Asia Pacific 1979: Sino-Vietnamese War
The Khmer Rouge's brutal rule in Cambodia led to millions of deaths, while its growing antagonism with its former Vietnamese allies erupted into full scale war in 1978. Vietnam quickly occupied most of Cambodia, prompting China, which had supported the Khmer Rouge, to attack Vietnam. After a month of brutal but inconclusive warfare, the Chinese withdrew.
17 Apr 1975–7 Jan 1979 Cambodian genocide▲
Between 1.5 and 3 million Cambodians die under Khmer Rouge rule
7 Dec 1975–31 Dec 1978 Indonesian invasion of East Timor▲
In Operasi Seroja (Operation Lotus), the Indonesian navy bombarded Dili, capital of newly independent East Timor, followed by the simultaneous landing of Indonesian seaborne troops and paratroopers. Further assaults captured Bacau on 10 December and Liquisa and Maubara on Christmas Day. However, East Timorese troops held out in the interior until 1978, and sporadic guerrilla warfare would continue into the 1990s.
2 Jul 1976 Unification of Vietnam▲
Unification of North and South Vietnam as Socialist Republic of Vietnam
9 Sep 1976 Death of Mao Zedong▲
After suffering two major heart attacks in March and July 1976, Mao Zedong, Chairman of the People’s Republic of China, was hit by a third attack on 5 September, rendering him an invalid. He died almost four days later at ten minutes past midnight on 9 September 1976, aged 82. The Communist Party of China kept his death secret until 4:00pm that day, when it released the news in a nationwide radio broadcast.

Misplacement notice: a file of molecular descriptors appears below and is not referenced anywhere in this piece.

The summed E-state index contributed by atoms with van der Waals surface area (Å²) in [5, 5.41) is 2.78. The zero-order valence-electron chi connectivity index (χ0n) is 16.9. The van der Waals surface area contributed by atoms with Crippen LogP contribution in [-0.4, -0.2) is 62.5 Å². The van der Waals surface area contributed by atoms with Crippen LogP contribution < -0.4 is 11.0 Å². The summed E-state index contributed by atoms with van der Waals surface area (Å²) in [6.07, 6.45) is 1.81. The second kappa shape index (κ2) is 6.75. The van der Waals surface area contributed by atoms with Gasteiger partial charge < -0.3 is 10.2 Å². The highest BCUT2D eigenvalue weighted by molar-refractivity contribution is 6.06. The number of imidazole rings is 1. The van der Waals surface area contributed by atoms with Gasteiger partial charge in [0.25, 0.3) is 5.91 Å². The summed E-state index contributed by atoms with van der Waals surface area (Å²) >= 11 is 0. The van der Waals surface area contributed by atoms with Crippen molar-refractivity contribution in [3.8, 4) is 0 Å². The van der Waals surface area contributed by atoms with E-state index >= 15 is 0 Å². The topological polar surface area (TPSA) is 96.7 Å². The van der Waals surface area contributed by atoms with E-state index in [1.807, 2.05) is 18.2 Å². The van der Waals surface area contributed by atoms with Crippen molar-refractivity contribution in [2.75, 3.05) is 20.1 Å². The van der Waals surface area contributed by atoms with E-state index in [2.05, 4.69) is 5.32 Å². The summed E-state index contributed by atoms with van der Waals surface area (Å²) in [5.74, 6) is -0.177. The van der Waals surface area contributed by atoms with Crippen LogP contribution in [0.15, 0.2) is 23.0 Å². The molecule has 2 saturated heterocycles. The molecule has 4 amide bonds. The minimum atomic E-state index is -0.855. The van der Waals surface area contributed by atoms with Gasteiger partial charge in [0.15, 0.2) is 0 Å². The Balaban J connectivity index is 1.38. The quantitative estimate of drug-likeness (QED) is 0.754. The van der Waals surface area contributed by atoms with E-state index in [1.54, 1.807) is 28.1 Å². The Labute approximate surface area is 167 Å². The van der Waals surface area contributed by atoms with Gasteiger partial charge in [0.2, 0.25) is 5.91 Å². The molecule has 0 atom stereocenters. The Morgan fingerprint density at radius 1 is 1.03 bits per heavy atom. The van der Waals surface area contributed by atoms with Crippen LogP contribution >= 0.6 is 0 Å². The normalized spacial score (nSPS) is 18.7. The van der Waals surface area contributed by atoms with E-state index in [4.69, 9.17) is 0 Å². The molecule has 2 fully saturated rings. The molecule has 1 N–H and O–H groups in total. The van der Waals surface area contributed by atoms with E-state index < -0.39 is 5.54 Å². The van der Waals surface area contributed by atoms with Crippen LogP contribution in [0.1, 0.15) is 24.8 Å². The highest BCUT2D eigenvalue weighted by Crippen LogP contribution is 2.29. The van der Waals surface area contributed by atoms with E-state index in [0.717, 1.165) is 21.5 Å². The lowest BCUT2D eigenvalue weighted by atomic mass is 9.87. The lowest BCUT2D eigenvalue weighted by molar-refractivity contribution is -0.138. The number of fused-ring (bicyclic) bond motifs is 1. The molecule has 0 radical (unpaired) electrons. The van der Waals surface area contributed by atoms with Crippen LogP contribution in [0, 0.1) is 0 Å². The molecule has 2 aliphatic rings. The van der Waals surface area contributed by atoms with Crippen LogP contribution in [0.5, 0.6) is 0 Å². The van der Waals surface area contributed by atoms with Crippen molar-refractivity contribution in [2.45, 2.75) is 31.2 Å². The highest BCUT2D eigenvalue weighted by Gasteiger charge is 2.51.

30 Jun 1977 Dissolution of SEATO▲
South East Asia Treaty Organization formally dissolved
7 Jul 1978 Independence of the Solomon Islands▲
The Solomon Islands is made independent of the United Kingdom, with 35 year old Chief Minister Peter Kenilorea becoming Prime Minister.
25 Dec 1978–7 Jan 1979 Vietnamese invasion of Cambodia▲
Following repeated border clashes, the Socialist Republic of Vietnam launched a full-scale invasion of Khmer Rouge-ruled Democratic Kampuchea (modern Cambodia). The 150,000-strong Vietnamese force quickly defeated the Chinese-armed Kampuchean Revolutionary Army and, on 7 January 1979, occupied the capital of Phnom Penh. With the Khmer Rouge leadership forced to flee to neighboring Thailand, the Vietnamese backed the creation of a new state in Cambodia—the People’s Republic of Kampuchea.
17 Feb–16 Mar 1979 Sino-Vietnamese War▲
In response to the Vietnamese occupation of Chinese-backed Cambodia, the People’s Republic of China invaded northern Vietnam, capturing a number of cities near the border. On 6 March, the Chinese declared their punitive mission had been accomplished and withdrew their troops. Both sides would claim victory, however, and small-scale border clashes would continue until 1990.